Thursday, March 6, 2014
New GAO Report on "Retirement Security: Trends in Marriage, Work, and Pensions May Increase Vulnerability for Some Retirees"
The decline in marriage, rise in women's labor force participation, and transition away from defined benefit (DB) plans to defined contribution (DC) plans have resulted in changes in the types of retirement benefits households receive and increased vulnerabilities for some. Since the 1960s, the percentage of unmarried and single-parent families has risen dramatically, especially among low-income, less-educated individuals, and some minorities. At the same time, the percentage of married women entering the labor force has increased. The decline in marriage and rise in women's labor force participation have affected the types of Social Security benefits households receive, with fewer women receiving spousal benefits today than in the past. In addition, the shift away from DB to DC plans has increased financial vulnerabilities for some due to the fact that DC plans typically offer fewer spousal protections. DC plans also place greater responsibility on households to make decisions and manage their pension and financial assets so they have income throughout retirement. As shown in the figure below, despite Social Security's role in reducing poverty among seniors, poverty remains high among certain groups of seniors, such as minorities and unmarried women. These vulnerable populations are more likely to be adversely affected by these trends and may need assistance in old age.
While updating my treatise (a section on older drivers) I came across this article from AAA on how older drivers can maximize their safety while driving through their choice of a vehicle. Here's an excerpt::
Smart Features for Older Drivers
A vehicle is one of the largest purchases a person makes, and it is critical to find the right one for you. To help older drivers know what to look for in a vehicle, AAA worked with the University of Florida Institute for Mobility, Activity, and Participation to help identify
smart features for older drivers (SFOD) to optimize their comfort and safety. Use the tool at the bottom of the page to explore these smart features.
Social Security has an FAQ specifically for same sex spouses that covers the most common questions asked subsequent to the Supreme Court ruling. The 9 questions cover eligibility, benefits, location of the marriage, and the impact on SSI. The FAQ is available here.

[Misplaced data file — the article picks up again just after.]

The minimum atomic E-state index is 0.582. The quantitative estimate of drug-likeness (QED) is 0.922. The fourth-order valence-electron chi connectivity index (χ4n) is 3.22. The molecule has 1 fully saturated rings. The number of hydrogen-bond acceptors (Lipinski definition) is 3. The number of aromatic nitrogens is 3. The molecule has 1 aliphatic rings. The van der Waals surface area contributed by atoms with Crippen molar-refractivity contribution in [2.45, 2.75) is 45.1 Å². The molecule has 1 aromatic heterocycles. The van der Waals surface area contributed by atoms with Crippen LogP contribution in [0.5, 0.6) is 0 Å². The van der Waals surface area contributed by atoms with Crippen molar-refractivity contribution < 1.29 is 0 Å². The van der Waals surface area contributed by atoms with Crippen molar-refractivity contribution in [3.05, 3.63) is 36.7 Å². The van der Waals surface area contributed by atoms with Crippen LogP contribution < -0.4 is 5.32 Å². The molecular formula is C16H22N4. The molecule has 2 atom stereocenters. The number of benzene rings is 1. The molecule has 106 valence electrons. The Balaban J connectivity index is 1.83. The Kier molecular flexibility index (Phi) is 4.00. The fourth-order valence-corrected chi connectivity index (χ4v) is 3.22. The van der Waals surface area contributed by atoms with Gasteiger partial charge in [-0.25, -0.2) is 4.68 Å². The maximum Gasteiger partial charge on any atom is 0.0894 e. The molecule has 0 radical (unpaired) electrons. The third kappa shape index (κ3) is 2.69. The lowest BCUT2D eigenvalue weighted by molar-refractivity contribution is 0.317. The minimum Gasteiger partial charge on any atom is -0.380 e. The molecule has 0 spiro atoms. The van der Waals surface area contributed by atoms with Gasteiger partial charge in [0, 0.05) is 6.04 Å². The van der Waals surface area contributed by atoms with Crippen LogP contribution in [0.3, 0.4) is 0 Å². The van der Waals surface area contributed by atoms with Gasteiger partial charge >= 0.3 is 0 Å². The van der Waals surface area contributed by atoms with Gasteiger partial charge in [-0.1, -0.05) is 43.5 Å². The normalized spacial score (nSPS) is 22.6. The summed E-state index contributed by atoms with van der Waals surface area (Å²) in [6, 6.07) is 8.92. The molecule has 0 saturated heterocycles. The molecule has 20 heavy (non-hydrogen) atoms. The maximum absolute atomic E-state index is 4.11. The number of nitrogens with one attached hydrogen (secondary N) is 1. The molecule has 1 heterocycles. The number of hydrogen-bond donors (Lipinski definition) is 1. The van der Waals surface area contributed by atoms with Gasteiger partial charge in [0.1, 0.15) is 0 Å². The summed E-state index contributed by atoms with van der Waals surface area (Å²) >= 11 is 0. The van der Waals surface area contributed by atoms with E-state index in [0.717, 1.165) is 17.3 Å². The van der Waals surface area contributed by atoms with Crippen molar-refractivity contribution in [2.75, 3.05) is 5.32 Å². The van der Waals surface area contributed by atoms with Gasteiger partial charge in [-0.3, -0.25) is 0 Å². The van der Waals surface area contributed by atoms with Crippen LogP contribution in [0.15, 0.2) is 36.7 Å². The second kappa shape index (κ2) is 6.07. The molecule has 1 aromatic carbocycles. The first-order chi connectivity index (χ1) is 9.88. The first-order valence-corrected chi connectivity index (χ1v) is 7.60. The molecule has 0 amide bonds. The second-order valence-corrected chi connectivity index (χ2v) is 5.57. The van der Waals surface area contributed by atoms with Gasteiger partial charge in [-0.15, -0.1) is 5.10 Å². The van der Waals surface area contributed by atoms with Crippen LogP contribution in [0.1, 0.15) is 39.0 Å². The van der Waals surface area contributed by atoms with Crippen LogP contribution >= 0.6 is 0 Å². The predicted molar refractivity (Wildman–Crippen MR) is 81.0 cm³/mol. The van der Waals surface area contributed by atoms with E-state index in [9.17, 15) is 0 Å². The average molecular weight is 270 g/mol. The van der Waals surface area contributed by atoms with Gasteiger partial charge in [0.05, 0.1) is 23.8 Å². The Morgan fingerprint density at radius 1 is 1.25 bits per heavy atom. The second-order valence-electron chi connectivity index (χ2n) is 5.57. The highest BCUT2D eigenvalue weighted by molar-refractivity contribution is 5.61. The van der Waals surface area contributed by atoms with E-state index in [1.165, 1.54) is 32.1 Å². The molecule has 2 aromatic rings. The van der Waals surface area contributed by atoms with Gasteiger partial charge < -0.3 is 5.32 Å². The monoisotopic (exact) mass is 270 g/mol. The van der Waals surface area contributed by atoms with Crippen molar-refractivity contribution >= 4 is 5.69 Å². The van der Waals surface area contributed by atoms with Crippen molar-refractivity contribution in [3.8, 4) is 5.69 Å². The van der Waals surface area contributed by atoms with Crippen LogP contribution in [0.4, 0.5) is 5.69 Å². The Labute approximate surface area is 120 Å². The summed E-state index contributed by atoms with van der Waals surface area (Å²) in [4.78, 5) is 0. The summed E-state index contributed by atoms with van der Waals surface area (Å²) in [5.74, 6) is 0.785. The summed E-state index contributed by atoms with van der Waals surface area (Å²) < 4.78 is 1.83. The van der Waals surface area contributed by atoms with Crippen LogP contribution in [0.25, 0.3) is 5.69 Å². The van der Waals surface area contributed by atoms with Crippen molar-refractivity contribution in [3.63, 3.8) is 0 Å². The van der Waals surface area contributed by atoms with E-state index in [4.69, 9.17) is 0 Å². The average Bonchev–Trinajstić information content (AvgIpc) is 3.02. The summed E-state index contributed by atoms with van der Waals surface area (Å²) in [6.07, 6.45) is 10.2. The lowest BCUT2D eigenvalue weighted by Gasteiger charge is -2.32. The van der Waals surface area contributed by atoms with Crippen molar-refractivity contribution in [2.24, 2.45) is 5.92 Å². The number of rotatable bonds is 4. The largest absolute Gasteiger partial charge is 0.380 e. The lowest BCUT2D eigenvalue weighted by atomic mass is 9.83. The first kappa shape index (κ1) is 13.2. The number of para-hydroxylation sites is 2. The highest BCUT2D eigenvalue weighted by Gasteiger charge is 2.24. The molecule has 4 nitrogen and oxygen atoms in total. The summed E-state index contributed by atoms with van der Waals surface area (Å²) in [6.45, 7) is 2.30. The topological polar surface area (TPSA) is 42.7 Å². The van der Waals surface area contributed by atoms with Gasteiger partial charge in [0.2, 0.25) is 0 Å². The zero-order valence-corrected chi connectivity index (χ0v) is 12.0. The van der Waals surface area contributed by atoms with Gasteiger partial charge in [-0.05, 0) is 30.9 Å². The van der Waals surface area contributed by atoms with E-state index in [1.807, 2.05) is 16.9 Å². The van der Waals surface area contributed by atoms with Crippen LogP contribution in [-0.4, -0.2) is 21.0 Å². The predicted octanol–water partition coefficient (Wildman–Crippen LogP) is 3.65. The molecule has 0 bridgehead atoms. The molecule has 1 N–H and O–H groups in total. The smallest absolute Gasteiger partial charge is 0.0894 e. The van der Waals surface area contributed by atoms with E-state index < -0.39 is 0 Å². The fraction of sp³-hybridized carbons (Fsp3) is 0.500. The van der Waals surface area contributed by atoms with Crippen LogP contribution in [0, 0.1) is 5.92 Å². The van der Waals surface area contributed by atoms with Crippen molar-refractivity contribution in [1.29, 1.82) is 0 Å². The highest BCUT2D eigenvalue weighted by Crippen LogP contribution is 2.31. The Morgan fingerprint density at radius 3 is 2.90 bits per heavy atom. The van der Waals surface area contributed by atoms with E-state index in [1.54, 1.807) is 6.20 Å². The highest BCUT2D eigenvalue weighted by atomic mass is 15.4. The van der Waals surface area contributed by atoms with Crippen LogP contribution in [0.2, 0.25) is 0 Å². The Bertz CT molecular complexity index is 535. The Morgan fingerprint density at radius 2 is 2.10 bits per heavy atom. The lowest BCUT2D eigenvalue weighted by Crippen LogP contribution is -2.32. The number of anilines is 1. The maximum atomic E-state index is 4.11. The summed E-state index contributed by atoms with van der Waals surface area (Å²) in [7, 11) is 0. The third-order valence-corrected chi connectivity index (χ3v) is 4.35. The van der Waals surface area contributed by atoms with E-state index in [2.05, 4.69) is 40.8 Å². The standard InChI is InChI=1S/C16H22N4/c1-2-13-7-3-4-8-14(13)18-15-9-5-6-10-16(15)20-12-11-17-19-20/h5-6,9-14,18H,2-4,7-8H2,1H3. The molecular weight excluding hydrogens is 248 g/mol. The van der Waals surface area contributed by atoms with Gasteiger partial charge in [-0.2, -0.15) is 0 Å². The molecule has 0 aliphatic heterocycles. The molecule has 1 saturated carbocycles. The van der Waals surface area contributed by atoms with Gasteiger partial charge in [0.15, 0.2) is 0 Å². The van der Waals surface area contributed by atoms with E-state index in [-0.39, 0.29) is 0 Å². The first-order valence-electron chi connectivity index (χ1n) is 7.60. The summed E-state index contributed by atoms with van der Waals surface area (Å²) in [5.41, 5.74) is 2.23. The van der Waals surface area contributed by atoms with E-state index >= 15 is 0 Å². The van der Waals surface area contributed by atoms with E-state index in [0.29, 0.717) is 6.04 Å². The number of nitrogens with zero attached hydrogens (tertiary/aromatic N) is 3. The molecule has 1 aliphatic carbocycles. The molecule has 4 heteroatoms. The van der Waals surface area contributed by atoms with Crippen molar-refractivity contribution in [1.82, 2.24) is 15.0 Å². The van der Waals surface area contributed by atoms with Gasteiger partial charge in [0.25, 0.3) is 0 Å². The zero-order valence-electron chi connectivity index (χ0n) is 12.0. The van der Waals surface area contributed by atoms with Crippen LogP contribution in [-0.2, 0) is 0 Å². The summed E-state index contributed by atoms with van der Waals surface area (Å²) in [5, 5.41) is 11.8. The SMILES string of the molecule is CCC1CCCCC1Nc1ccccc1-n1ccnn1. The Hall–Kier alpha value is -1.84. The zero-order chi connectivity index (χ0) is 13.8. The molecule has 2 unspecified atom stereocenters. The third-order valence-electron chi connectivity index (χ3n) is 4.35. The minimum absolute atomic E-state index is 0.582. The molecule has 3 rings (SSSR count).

We know that higher income beneficiaries enrolled in original Medicare pay higher premiums for Parts B and D. As well, workers with higher earnings are paying more in Medicare "taxes". Need a quick reference for the figures? Find it here---prepared by Lina Walker and Megan Multack, the AARP Public Policy Institute has released a February, 2014 two page fact sheet Higher-Income Individuals Pay More for Medicare.
In companion appellate cases, a brother and sister argued the Commonwealth of Pennsylvania was "collaterally estopped or otherwise barred by the constitution and/or statute" from bringing criminal charges against them arising from payments from a trust account, because of a civil order "approving" the final accounting in the estate. Pointing out that the state was not a "party" to the Orphan's Court proceeding, even if it had an interest in proper disbursement of estate funds, the Pennsylvania Superior Court rejected the estoppel arguments as a "matter of law."
The Court observed, "As [Charles] McCullough has indentified no ruling or filing in the certified record that made the Commonwealth a party to the Orphan's Court proceeding, we conclude that it was not a party. As such, collateral estoppel cannot apply."
The rulings in Commonwealth v. Charles McCullough and Commonwealth v. Kathleen McCullough, decided on February 27, allow the siblings' cases to go forward on multiple criminal counts, including allegations of theft by unlawful taking and conspiracy. The allegations go back to 2007, with multiple continuances of the scheduled trial dates.
The court appeared to credit the Commonwealth's theory that the complexity of the case was largely the result of the brother, a licensed attorney, who "intentionally obfuscated his roles as trustee and agent," creating confusion on the part of the bank, a co-trustee. The brother was charged with "24 crimes arising from his actions as an agent and co-trustee for Shirley Jordan, now deceased. Jordan was approximately 90 years old, a widow without any children, and living in a senior living center when she executed a springing power of attorney in favor of McCollough." The Court observed that it was estimated that "Jordan had assets of approximately fourteen million dollars at the time."
Charles is accused of misusing Jordan's assets for his own benefit (including an alleged $10,000 gift to a charity allegedly connected to his family) and of arranging for his sister to be hired at an "exorbitant" rate of $60 per hour for companion services for the elderly woman, as compared to a "Department of Labor estimate of average wages of $8.63 to $9.74 per hour."